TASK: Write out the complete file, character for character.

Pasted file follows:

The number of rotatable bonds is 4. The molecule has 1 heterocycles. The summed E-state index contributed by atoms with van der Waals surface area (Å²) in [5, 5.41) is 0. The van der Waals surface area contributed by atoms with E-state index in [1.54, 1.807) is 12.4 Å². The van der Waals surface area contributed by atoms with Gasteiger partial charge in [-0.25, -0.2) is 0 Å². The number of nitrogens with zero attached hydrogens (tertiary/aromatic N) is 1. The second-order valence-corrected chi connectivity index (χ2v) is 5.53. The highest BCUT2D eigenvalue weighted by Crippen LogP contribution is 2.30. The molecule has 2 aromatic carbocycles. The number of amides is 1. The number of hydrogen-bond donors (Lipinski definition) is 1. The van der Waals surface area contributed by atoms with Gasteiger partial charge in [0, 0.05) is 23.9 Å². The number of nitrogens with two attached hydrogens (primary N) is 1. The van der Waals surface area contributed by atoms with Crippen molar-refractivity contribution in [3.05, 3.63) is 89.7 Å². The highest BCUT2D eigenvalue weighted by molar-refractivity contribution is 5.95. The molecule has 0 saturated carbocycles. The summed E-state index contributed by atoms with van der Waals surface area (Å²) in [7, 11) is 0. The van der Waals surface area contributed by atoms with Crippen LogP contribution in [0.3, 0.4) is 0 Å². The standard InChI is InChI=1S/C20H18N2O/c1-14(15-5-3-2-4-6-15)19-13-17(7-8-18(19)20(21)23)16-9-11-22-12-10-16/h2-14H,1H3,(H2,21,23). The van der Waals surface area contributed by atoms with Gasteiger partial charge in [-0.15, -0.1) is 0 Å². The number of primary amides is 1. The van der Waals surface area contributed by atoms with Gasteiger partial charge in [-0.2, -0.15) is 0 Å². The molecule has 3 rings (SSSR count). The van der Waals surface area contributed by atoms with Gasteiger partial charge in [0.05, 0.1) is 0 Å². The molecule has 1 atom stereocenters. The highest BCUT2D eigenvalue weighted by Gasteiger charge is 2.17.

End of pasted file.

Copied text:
The number of rotatable bonds is 4. The molecule has 1 heterocycles. The summed E-state index contributed by atoms with van der Waals surface area (Å²) in [5, 5.41) is 0. The van der Waals surface area contributed by atoms with E-state index in [1.54, 1.807) is 12.4 Å². The van der Waals surface area contributed by atoms with Gasteiger partial charge in [-0.25, -0.2) is 0 Å². The number of nitrogens with zero attached hydrogens (tertiary/aromatic N) is 1. The second-order valence-corrected chi connectivity index (χ2v) is 5.53. The highest BCUT2D eigenvalue weighted by Crippen LogP contribution is 2.30. The molecule has 2 aromatic carbocycles. The number of amides is 1. The number of hydrogen-bond donors (Lipinski definition) is 1. The van der Waals surface area contributed by atoms with Gasteiger partial charge in [0, 0.05) is 23.9 Å². The number of nitrogens with two attached hydrogens (primary N) is 1. The van der Waals surface area contributed by atoms with Crippen molar-refractivity contribution in [3.05, 3.63) is 89.7 Å². The highest BCUT2D eigenvalue weighted by molar-refractivity contribution is 5.95. The molecule has 0 saturated carbocycles. The summed E-state index contributed by atoms with van der Waals surface area (Å²) in [7, 11) is 0. The van der Waals surface area contributed by atoms with Crippen LogP contribution in [0.3, 0.4) is 0 Å². The standard InChI is InChI=1S/C20H18N2O/c1-14(15-5-3-2-4-6-15)19-13-17(7-8-18(19)20(21)23)16-9-11-22-12-10-16/h2-14H,1H3,(H2,21,23). The van der Waals surface area contributed by atoms with Gasteiger partial charge in [-0.15, -0.1) is 0 Å². The number of primary amides is 1. The van der Waals surface area contributed by atoms with Gasteiger partial charge in [-0.2, -0.15) is 0 Å². The molecule has 3 rings (SSSR count). The van der Waals surface area contributed by atoms with Gasteiger partial charge in [0.05, 0.1) is 0 Å². The molecule has 1 atom stereocenters. The highest BCUT2D eigenvalue weighted by Gasteiger charge is 2.17.